Landscape Photographer John Fielder Looks Back on Career as He Fights Terminal Cancer

Earlier this year, nature and landscape photographer John Fielder donated his life’s work to the public, preserving his incredible images of Colorado’s natural beauty for future generations. Sadly, per a new CBS News report, Fielder is battling terminal pancreatic cancer.

After a lifetime of capturing thousands of incredible images and now sharing them all with everyone, Fielder is focused on living in the present moment. As Fielder tells CBS News‘ Barry Peterson for CBS Saturday Morning, he still cannot resist a good photo opportunity.

Peterson first met Fielder in 2015 for a prior story on CBS Sunday Morning where he told Peterson, “I never get tired of being in places like this. It’s my medicine. I’ve been to the park a hundred times in the last 40 years, and it gets better each time I come here.”

John Fielder
Rattlesnake Canyon

Speaking to Peterson this year, Fielder says that 40 years ago, all he wanted to do was be able to quit his department store job and turn his passion for photography into a new career. After authoring dozens of books, and winning numerous awards, it is safe to say that the nationally renowned photographer, educator, and environmentalist succeeded at that and so much more.

While Fielder’s work and career are synonymous with Colorado, he was actually raised in North Carolina. He first visited Colorado on a school trip at age 14.

“In all my life, I have not forgotten my first sight of the Rockies rising up before me over the plains. I was simply smitten by this wall of snow-capped peaks above a treeless plain. And the word C-O-L-O-R-A-D-O, it was the most poetic name for a place I had ever heard. I realized at that moment that someone or something had guided me to this place, and that I belonged here for the rest of my life,” Fielder writes.

John Fielder
Slate Creek, Eagles Nest Wilderness

Fielder’s images have long encouraged others to head out into nature and enjoy the great outdoors. However, he also hopes that his photos will prove critical for scientists aiming to understand how climate change is affecting nature, including the many places in Colorado that Fielder has captured over the last 40-plus years.

John Fielder
Pierre Lakes

The accomplished photographer stresses that the political process is responsible for much of the protected land in the United States, and that people must vote to protect nature. “Unless [people] care, they won’t do it,” he explains. When viewing at the thousands of images that Fielder has collected, it is very easy to care about nature and to feel inspired.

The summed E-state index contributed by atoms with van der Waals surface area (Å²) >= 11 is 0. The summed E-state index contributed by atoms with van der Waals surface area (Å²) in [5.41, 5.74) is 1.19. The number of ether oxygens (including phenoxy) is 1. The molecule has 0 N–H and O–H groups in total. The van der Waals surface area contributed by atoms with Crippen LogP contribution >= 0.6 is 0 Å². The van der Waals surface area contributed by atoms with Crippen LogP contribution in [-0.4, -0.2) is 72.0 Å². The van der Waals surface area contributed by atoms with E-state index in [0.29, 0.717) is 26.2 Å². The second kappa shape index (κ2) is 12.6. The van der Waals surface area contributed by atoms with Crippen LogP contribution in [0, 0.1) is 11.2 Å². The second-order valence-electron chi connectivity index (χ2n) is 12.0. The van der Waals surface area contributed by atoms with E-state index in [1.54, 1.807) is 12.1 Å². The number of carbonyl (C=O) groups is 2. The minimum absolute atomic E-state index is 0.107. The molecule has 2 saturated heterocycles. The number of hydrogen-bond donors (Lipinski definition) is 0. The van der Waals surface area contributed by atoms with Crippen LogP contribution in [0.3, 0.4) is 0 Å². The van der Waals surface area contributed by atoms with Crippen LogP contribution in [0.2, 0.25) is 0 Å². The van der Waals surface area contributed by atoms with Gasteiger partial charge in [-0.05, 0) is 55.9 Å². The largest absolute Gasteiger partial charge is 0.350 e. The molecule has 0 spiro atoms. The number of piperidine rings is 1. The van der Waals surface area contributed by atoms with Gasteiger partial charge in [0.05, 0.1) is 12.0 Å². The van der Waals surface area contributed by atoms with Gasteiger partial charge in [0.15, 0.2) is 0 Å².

John Fielder
Great Sand Dunes National Park and Preserve

To cull his images down to the more than 7,000 that he provided to History Colorado to preserve in the public domain, Fielder needed to go through his huge library of transparencies.

“Good memories when you went through them?” asks Peterson.

“Yes. This was my life happening all over again for the second time going through 200,000 transparencies,” Fielder replies. “It was all very humbling.”

John Fielder
Kepler Pass, Gunnison National Forest

“You have probably seen as much as any man of nature — birth, life, and death. I sometimes have the sense talking with you, John, that it informs the way you are approaching death as part of life. Help me understand this,” Peterson says.

“My mind always tends to think scientifically, logically, deductively, and analytically — trying to understand what’s going on around me,” Fielder replies. “Living in the moment. It sounds like a cliché, but living in the moment, in the present, is medicine for me, and it allows me to appreciate the past and the future but by always being focused on what I’ve been given today and not yesterday or the day before.”

“I never felt that I owned my photos. I felt that was kind of selfish,”

It is worth ruminating on the incredible gift that he has provided for everyone. His selfless gesture of turning over his life’s work to everyone else to enjoy is fantastic. Fielder will also provide History Colorado with various artifacts from his career, including photography equipment, books, papers, and oral histories.

John Fielder
Roxborough State Park

For now, John Fielder is taking life day by day. His work is featured in a new exhibit, “Revealed: John Fielder’s Favorite Place,” at the History Colorado Center in Denver. John Fielder’s photography is available on his website and in the History Colorado collection of Fielder’s work.

“There’s always photos to be taken,” Fielder says.

Image credits: John Fielder